Demarcating cognition: the cognitive life sciences

Fred Keijzer*

*Corresponding author for this work

Research output: Contribution to journalArticleAcademicpeer-review

15 Citations (Scopus)
107 Downloads (Pure)


This paper criticizes the role of intuition-based ascriptions of cognition that are closely related to the ascription of mind. This practice hinders the explication of a clear and stable target domain for the cognitive sciences. Tomove forward, the proposal is to cut the notion of cognition free from such ascriptions and the intuition-based judgments that drive them. Instead, cognition is reinterpreted and developed as a scientific concept that is tied to a material domain of research. In this reading, cognition becomes a changeable theoretical concept that can and must be adapted to the findings within this target domain. Taking humans as the best-established existing example of the relevant material target domain, this central case is extended to include all living systems. To clarifywhat it is about living systems thatwarrants their role as cognitive target domain, the new concept of cobolism is introduced as a complement to metabolism. Cobolism refers to the systematic ways in which each living system encompasses structures, processes and external events that maintain the fundamental metabolic processes that constitute the core of each living system. Cobolism is perfectly general, applies to bacterial and human cases alike, and provides a general format to describe wildly different cognitive organizations. It provides a clear target for the cognitive sciences to work on, turning them into what we can call the cognitive life sciences.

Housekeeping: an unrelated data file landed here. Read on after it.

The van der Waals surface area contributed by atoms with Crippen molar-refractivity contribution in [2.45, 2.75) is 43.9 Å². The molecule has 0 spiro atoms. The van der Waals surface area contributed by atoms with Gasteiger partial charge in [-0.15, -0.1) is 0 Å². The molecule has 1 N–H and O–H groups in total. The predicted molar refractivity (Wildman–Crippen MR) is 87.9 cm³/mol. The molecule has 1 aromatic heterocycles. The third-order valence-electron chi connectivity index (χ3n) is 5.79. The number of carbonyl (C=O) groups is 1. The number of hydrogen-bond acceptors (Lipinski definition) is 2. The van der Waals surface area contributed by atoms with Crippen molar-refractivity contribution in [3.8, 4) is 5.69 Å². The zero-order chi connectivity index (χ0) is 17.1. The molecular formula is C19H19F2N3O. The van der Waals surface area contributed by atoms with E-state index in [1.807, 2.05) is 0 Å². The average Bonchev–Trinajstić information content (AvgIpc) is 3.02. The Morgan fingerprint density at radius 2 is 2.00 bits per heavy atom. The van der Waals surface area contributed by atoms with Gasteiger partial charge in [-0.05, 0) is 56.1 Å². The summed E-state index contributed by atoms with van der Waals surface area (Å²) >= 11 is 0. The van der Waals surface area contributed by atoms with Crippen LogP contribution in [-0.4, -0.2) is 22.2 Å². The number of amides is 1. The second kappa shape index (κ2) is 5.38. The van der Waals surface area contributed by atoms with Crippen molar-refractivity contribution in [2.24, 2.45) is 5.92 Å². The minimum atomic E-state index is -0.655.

Original languageEnglish
Pages (from-to)137-157
Number of pages21
Issue number1
Publication statusPublished - 10-Feb-2021


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